17 US cancer centers join to survey pandemic's effects on cancer prevention, care

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Seventeen U.S. cancer centers are coming together to study the effects of the COVID-19 pandemic with regard to delaying cancer detection, care and prevention.

The centers will work with the National Cancer Institute, and the O'Neal Comprehensive Cancer Center at the University of Alabama at Birmingham will serve as the coordinating site.

The consortium will conduct surveys via the phone or social media among healthy volunteers and cancer survivors nationwide about their health and well-being during the pandemic, including behavior related to COVID-19 prevention and behaviors linked to cancer, such as tobacco use.

The work also aims to examine whether differences in demographics affect cancer prevention, management and survivorship during the pandemic.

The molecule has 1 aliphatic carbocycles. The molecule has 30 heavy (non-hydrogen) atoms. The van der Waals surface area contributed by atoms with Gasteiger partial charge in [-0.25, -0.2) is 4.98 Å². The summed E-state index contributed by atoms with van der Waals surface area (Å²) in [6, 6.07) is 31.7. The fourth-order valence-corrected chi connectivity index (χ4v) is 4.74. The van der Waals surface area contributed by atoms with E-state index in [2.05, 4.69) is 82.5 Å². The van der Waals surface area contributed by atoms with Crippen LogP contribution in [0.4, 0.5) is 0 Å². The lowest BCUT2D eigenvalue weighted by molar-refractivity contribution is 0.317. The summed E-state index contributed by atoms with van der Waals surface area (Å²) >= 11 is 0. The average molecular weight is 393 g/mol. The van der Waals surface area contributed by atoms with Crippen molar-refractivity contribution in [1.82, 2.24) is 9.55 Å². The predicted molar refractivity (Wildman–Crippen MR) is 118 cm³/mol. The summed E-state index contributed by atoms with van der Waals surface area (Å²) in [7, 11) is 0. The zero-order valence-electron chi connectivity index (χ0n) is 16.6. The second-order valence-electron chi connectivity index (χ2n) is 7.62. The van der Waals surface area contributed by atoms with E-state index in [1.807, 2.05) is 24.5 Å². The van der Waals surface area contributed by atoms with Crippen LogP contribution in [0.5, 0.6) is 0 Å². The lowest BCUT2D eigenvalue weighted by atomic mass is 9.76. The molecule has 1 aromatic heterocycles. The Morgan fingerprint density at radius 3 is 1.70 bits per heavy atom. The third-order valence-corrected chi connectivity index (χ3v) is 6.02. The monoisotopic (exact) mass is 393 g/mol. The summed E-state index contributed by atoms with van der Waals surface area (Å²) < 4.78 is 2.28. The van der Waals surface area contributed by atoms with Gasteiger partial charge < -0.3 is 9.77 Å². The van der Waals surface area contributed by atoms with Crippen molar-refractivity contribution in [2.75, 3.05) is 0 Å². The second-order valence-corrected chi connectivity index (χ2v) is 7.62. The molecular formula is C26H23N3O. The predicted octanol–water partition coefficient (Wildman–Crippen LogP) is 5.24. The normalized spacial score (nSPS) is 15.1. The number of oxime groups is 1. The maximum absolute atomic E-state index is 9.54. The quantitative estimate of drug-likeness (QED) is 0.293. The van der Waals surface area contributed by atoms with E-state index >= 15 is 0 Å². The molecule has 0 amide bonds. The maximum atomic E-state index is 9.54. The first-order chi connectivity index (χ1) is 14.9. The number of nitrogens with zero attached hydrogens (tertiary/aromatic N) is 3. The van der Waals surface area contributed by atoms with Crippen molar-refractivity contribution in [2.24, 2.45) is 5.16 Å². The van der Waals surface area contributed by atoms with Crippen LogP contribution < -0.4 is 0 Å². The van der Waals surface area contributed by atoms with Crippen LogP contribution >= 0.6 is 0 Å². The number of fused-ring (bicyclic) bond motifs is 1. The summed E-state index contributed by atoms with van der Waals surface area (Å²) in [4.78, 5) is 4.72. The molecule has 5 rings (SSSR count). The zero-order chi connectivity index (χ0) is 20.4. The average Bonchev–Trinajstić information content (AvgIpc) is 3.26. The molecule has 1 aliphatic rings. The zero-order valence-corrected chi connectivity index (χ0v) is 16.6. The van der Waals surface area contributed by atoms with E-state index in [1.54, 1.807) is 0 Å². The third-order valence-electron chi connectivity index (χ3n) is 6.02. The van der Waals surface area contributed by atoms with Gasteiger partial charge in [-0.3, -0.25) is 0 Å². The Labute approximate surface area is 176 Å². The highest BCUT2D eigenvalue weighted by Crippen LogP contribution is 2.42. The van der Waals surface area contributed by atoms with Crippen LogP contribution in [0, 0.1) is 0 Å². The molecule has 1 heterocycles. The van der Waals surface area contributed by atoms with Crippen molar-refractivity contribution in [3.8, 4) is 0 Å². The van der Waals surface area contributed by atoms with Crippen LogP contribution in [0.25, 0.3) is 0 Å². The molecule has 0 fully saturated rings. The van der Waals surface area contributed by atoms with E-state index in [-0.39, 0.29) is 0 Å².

"By coming together, these cancer centers will be able to develop and implement cancer prevention and control strategies to combat the ill effects of the pandemic, particularly among medically underserved populations where the pandemic may have exacerbated their unmet health needs," said Isabel Scarinci, PhD, the O'Neal Cancer Center's senior adviser for globalization and cancer.

Centers joining the consortium include University of Texas MD Anderson Cancer Center in Houston; the Barbara Ann Karmanos Cancer Institute in Detroit; and Huntsman Cancer Institute in Salt Lake City. For a full list of the participating cancer centers, click here.

 

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